It’s that time again. The year 2021 is thankfully history, and 2022 is upon us. So here we go with our highly unscientific, surely subjective annual review of the best and worst of the year that was. How bad was 2021? Worst ever comes to mind, at least in our lifetime. Onward.
Best medicine for the blues: When life gets you down, researchers recommend recalling the good times. Remembering past highlights and accomplishments is the best way to combat the blues.
Worst solitude: Recent studies indicate that loneliness is more lethal than well-publicized conditions like obesity. Isolation gives rise to a host of mental and physical issues. A University of Michigan showed that teaching seniors to use the Internet reduced their risk of depression 30%. Pandemic or no pandemic, there’s no better way to keep in touch with the grandkids.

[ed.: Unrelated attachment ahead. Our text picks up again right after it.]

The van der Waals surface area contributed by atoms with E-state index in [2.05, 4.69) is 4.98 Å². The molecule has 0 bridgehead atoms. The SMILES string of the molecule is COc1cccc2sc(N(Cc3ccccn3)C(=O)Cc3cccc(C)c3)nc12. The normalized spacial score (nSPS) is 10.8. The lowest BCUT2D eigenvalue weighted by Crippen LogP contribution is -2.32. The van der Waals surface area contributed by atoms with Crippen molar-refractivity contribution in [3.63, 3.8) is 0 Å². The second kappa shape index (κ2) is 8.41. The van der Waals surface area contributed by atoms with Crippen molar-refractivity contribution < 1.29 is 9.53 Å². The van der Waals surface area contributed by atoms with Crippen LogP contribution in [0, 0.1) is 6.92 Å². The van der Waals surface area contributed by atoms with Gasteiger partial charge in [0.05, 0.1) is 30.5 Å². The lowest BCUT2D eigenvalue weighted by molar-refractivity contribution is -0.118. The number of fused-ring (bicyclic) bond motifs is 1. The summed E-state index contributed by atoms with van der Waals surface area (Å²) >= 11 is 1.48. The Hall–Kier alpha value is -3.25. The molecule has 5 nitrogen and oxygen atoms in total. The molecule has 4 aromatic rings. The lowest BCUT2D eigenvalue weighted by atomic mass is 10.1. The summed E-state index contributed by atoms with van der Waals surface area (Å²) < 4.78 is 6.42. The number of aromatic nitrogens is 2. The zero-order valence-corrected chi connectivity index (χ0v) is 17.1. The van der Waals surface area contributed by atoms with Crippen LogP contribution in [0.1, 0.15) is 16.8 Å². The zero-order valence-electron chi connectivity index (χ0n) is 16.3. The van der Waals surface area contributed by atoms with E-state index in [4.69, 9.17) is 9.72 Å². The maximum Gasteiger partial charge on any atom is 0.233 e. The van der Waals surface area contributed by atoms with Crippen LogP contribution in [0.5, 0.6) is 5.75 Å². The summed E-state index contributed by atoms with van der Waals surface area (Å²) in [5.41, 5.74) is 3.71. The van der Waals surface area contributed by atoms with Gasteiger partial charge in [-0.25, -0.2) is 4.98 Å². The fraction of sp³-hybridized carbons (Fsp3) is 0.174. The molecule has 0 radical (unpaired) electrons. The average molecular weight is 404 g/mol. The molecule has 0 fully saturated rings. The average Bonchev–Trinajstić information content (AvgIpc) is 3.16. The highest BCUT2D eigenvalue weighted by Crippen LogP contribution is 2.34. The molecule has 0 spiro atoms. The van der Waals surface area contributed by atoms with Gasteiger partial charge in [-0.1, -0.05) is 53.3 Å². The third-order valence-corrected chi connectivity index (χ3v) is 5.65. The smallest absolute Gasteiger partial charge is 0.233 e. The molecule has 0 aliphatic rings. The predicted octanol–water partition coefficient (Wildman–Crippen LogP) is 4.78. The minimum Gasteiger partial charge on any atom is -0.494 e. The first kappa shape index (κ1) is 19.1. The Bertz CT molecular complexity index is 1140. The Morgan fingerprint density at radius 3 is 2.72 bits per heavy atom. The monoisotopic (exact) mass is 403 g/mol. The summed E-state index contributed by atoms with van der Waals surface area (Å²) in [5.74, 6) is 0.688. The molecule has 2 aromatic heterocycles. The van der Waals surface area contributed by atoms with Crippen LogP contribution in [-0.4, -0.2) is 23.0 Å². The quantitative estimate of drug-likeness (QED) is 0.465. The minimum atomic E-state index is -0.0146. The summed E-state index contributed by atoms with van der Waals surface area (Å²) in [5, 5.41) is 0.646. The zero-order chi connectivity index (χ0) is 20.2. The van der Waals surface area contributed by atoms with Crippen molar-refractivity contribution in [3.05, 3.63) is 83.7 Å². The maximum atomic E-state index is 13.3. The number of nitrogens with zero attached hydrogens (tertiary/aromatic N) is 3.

Best validations: Two studies confirm the benefits of close grandparent-grandchild relationships. Boston College researchers found that emotionally tight ties reduced depression in grandparents and mature grandchildren alike. Another study found that younger grandchildren experienced fewer emotional and behavioral problems.
Best role model: Those who give of themselves during a pandemic that brought humanity to its knees.
Worst role model: The year 2021 produced a bumper crop. Readers can draw their own conclusions.
Best attitude: One might reasonably expect seniors to be highly stressed during the pandemic, since the virus is more dangerous to the aged. But that’s not the case, concluded Stanford University researchers who found that seniors maintained the most positive overall mindset among all generations, regardless of income or personality type.
Best timing: Did you know you were born at just the right time? According to a study from America’s Federal Reserve Bank, seniors had the unprecedented good fortune to benefit from rising wages and real estate valuations and investment gains, in addition to game changers like Medicare and Social Security.
Best genetic discovery: Scientists at the University of California at San Diego identified a so-called “grandparent gene” that evolved to prolong the life of elders, who in turn could pass on their accumulated knowledge to grandchildren.